8

"Linear" imposes a set of restrictions. "Non-linear" simply means there are no restrictions. Many non-linear control schemes can be faster than linear ones. Linear control schemes are restricted to "smoothly" transitioning. Non-linear control can be implemented by suddenly slamming a digital value, for example. A good example of a fast-responding non-...


8

One way of doing this is using the Kalman decomposition. For this you need the reachable and unobservable subspaces. These subspaces can be constructed using the image of the controllability matrix and the kernel of the observability matrix respectively. The controllability matrix and its image, the observability matrix and its kernel are, $$ \mathcal{C} = \...


7

Observability means that you can estimate the complete state using only the output, without knowing the initial state. In other words, you have to figure out where you are without knowing where you were initially. A more practical reason why this rarely works is that when you are limited by non-perfect sensors and non-zero sampling time, taking the ...


5

The solution is fairly straightforward. Short answer The system is controllable without any modifications. You made a small mistake calculating the new controllability matrix: you are missing the first column of $\bar{M}$, which should be $\begin{bmatrix}0 & I\end{bmatrix}^T$. Full proof Let's consider the second system, and define some augmented ...


3

If you do not meet both requirements, you designed the wrong compensator. If we take a look to the root locus figure of the compensator you designed we see that the poles (pink dots) are not in the white area, but there is still one in the yellow area. I came up with a different compensator, which clearly has all its poles in the white region. We can ...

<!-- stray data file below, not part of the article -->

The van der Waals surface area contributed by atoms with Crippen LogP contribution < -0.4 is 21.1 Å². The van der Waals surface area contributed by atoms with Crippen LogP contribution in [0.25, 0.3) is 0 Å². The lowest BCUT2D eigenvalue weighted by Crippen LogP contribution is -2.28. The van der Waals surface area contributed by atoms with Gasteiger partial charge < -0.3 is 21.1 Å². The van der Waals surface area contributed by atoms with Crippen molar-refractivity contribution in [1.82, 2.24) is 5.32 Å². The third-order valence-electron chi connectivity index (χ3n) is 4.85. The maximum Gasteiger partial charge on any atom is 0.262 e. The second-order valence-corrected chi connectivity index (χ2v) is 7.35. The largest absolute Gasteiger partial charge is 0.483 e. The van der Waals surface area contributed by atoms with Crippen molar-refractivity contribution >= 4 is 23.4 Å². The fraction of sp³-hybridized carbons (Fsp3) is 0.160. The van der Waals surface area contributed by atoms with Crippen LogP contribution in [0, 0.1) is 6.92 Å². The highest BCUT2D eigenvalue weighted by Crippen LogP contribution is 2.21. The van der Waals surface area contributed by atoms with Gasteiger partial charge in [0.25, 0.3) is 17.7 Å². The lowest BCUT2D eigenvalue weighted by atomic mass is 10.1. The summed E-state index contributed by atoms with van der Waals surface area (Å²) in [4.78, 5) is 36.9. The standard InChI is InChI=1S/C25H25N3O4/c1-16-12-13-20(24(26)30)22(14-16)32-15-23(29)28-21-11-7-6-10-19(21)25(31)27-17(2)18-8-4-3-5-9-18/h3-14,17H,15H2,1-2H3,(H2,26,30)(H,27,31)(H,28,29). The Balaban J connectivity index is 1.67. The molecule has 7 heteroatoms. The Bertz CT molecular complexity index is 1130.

1

your question is ill-conditioned: If $A$ must have a higher degree than $B$, 2 things can happen: $A$ is a constant, meaning $B$ must be 0: which means you cannot solve the equation as there is no $s$ term in $A(s)(s^2-1)$. Or $A$ is of order one (atleast one $s$) and $B$ is a constant: Which means the function can not be solved as there will be a $s^3$ ...


1

You can design an asymptotic output tracker based on feedback linearization if the residual dynamics are stable. The theory for this can be found in the book 'Nonlinear Control Systems' by Isidori [Springer]. You can find examples worked out using Mathematica here and here. Another way is to develop a LQR tracking controller. See, for example, Chapter 4 of ...


1

Couldn't you just define $y(t)$ and be done? $$ y'(t)=u(t) \\ y(t) = \int{u(t)}dt \\ $$ As long as the system is controllable, as defined by the controllability matrix $M$ being full rank, it doesn't matter what the input signal is, does it? The only issue I can think of is maybe if $u(t)$ is not able to be integrated, but that seems beyond the scope of ...


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